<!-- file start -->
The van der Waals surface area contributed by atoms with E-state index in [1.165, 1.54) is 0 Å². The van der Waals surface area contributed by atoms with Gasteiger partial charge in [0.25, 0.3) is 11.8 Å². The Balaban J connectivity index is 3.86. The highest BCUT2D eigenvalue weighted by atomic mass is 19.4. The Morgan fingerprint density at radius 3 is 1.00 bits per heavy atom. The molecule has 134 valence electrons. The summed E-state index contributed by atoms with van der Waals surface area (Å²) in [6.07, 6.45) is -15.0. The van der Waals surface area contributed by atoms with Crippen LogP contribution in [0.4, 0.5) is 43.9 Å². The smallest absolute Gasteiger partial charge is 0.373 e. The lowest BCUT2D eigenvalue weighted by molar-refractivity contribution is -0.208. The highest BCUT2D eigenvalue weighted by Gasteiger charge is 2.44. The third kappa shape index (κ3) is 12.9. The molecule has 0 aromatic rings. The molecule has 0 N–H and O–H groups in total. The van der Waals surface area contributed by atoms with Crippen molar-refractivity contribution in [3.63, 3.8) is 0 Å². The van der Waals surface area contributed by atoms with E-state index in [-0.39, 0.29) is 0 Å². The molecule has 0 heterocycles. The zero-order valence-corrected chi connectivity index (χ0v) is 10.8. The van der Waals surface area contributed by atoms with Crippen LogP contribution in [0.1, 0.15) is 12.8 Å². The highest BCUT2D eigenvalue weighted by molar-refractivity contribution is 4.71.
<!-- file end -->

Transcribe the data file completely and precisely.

The van der Waals surface area contributed by atoms with E-state index in [1.165, 1.54) is 0 Å². The van der Waals surface area contributed by atoms with Gasteiger partial charge in [0.25, 0.3) is 11.8 Å². The Balaban J connectivity index is 3.86. The highest BCUT2D eigenvalue weighted by atomic mass is 19.4. The Morgan fingerprint density at radius 3 is 1.00 bits per heavy atom. The molecule has 134 valence electrons. The summed E-state index contributed by atoms with van der Waals surface area (Å²) in [6.07, 6.45) is -15.0. The van der Waals surface area contributed by atoms with Crippen LogP contribution in [0.4, 0.5) is 43.9 Å². The smallest absolute Gasteiger partial charge is 0.373 e. The lowest BCUT2D eigenvalue weighted by molar-refractivity contribution is -0.208. The highest BCUT2D eigenvalue weighted by Gasteiger charge is 2.44. The third kappa shape index (κ3) is 12.9. The molecule has 0 aromatic rings. The molecule has 0 N–H and O–H groups in total. The van der Waals surface area contributed by atoms with Crippen molar-refractivity contribution in [3.63, 3.8) is 0 Å². The van der Waals surface area contributed by atoms with E-state index in [-0.39, 0.29) is 0 Å². The molecule has 0 heterocycles. The zero-order valence-corrected chi connectivity index (χ0v) is 10.8. The van der Waals surface area contributed by atoms with Crippen LogP contribution in [0.1, 0.15) is 12.8 Å². The highest BCUT2D eigenvalue weighted by molar-refractivity contribution is 4.71.